“It’s funny because people think I have an office,” says Sarah Feldman, a jewelry designer and creator of the Ridgewood Market, a monthly gathering of area vendors who sell their handmade goods — a classic artisan flea market.
Feldman, 25, works mostly from home, save for market weekends when she heads down to the Greater Ridgewood Youth Council and manages more than 70 vendors with a regular turnout of anywhere from 400 to 600 customers — mostly Queens residents and Brooklynites.
First debuting in April 2013 at Gottscheer Hall, the Ridgewood Market was the first of its kind in the neighborhood.
“The arts scene is developing and underappreciated,” Feldman said. She wanted to give Ridgewood an outlet for its budding creativity.
Described as an “Autumn Weekend Event” on the flier Feldman printed for September 2013, the most recent market took place on Sept. 28 and 29.
That Saturday, Feldman was a vision of canary yellow in a lace-trimmed dress complete with a matching flower crown — not unusual for her preferences for hoop skirts and Victorian-era fashion. She mingled with vendors, made signs and directed newcomers to the basement of the Greater Ridgewood Youth Council. A few vendors were setting up tables outside the building.
Items ranging from children’s toys, spices, balloon pumpkins and original art to wine cork magnets were put on display for sale.
When she has time, Feldman sells her own jewelry at the market. Items from her online store have been sold in Hong Kong, Greece, Italy, Australia, the United Kingdom and most recently, Singapore. She primarily makes plastic double-sided earrings with picture prints inside. One of her best sellers is a pair with President Barack Obama’s image.
Feldman’s boyfriend, Neil Myers, an architect, who has known her for three years, designed the market’s room layout.
“I’m Sarah’s right and left-hand man,” Myers, 34, said jokingly.
True to his words, Feldman said she had to leave the market on by noon on Saturday. U.S. Rep. Grace Meng (D-Queens) invited her to the “Make It In America” Expo in Glendale, a showcase of borough businesses — and Myers was designated to take over operations in his partner’s absence.
Personal chef Shena Williams, 38, said she was new to vending and felt grateful to Feldman for the opportunity to show off her skills. A former resident of the Glendale/Ridgewood area, she traveled from the Bronx.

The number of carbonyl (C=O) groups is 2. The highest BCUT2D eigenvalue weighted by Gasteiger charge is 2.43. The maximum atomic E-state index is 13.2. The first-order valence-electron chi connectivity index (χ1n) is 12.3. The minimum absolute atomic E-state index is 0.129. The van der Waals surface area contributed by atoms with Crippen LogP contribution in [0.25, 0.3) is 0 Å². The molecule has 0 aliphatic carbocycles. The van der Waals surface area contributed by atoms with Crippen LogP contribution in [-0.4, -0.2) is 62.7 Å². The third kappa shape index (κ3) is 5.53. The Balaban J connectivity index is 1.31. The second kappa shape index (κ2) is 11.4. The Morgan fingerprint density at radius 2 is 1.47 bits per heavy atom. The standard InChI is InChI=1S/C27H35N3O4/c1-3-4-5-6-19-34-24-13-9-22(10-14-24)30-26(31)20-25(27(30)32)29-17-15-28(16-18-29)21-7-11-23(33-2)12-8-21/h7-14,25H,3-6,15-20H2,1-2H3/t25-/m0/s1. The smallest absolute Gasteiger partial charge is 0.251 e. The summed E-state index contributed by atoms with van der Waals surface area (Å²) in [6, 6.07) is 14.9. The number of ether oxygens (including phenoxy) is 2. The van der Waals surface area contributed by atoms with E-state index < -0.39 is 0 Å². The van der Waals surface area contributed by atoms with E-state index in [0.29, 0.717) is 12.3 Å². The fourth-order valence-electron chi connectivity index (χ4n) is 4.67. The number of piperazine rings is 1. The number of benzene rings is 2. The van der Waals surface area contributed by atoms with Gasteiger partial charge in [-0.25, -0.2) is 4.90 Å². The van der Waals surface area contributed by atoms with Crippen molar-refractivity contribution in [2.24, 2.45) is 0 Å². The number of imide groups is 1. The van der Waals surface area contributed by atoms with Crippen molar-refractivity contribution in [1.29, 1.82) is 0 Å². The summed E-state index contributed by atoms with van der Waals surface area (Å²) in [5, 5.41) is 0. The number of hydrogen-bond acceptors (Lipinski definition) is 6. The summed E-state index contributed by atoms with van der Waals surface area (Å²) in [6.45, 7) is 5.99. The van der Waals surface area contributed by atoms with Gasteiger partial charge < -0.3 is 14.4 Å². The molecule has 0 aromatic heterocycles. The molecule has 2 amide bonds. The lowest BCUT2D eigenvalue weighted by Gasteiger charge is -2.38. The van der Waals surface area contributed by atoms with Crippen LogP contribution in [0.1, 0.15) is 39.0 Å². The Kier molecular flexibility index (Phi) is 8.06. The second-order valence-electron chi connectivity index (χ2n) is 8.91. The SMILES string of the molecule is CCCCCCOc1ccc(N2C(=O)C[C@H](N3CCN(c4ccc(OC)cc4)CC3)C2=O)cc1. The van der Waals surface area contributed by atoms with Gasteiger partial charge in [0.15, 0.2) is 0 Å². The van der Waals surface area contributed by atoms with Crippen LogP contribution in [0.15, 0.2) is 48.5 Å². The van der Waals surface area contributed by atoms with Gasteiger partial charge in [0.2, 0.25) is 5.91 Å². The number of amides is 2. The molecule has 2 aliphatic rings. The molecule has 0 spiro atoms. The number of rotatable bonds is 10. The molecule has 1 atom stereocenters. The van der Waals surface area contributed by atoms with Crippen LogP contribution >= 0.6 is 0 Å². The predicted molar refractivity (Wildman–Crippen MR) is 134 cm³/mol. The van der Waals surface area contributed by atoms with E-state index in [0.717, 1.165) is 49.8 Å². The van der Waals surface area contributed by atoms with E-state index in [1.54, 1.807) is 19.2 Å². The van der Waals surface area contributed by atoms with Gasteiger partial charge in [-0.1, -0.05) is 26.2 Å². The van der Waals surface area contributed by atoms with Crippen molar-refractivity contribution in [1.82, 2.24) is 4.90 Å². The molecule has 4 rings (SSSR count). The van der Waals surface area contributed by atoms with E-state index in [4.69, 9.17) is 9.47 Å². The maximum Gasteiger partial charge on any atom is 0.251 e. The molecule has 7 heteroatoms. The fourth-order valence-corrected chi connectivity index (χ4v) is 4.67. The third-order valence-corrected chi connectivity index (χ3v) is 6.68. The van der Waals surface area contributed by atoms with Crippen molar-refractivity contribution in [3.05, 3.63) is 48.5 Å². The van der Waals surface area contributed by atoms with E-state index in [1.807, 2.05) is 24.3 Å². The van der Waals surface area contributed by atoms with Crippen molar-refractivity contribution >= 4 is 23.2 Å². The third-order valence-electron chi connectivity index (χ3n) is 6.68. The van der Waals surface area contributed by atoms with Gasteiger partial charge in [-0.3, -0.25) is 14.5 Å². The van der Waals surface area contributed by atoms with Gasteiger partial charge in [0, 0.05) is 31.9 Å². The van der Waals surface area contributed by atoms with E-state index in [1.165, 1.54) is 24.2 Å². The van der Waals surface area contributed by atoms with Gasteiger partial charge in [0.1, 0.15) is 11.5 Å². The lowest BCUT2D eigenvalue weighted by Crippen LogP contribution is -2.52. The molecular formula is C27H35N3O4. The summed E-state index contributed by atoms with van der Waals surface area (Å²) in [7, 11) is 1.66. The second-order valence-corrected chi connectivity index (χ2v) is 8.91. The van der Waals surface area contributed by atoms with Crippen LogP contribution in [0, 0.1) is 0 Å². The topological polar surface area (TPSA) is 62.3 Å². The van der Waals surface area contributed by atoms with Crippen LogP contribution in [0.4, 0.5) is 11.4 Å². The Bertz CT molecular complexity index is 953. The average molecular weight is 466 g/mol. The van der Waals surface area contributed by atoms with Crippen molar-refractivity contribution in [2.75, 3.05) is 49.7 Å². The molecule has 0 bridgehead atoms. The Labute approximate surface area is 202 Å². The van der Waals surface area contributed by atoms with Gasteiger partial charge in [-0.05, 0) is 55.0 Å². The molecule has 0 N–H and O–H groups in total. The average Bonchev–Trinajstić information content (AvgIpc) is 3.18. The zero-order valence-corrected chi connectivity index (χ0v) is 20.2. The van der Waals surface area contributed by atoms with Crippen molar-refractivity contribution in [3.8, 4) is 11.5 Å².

“I don’t like the commercialism of restaurants,” she said, thankful the market grants her exposure on a more personal basis.
Henry Bayer, a retired resident of Ridgewood in his late 70s, says he always stops by the market whenever possible.
“It’s a sickness of mine, coming to flea markets,” he joked.
Grace Brigham, 44, a balloon artist, travels all the way from Long Beach to participate in the Ridgewood Market.
“It’s really fun, what Sarah’s doing here,” Brigham said. “There are so many good artists. It’s one of a kind.”
Feldman attended Parsons, The New School for Design and graduated in 2010 with a bachelor’s degree in fine arts and no business experience. After college, she was unemployed, only able to find positions as an intern. Feldman eventually worked in retail until she became sick and could no longer work. Her illness kept her at home and without much company—so, she came up with the Ridgewood Social, a project that later gave her the inspiration to begin to Ridgewood Market.
The venture, launched in June 2012, uses the power of online networking to promote events where Ridgewood residents can gather and participate in activities ranging from bar crawls and picnics to dating activities for singles within or close to Ridgewood.
Hailing from Houston, Texas, Feldman has been a New Yorker since 2006.
“Because I moved here, I want to give back to my community,” she said and thinks the same of recent newcomers to Ridgewood who fit the demographic of gentrification — young people from Bushwick, Williamsburg and Greenpoint.
She emphasizes that she is a supporter of small businesses and tries to keep the Ridgewood Market as local as possible.
As far as future goals Feldman has for her marketplace?
“I want to see a pickle vendor,” she said, laughing over coffee at the Europa Café on Madison Avenue.
By Zainab Akande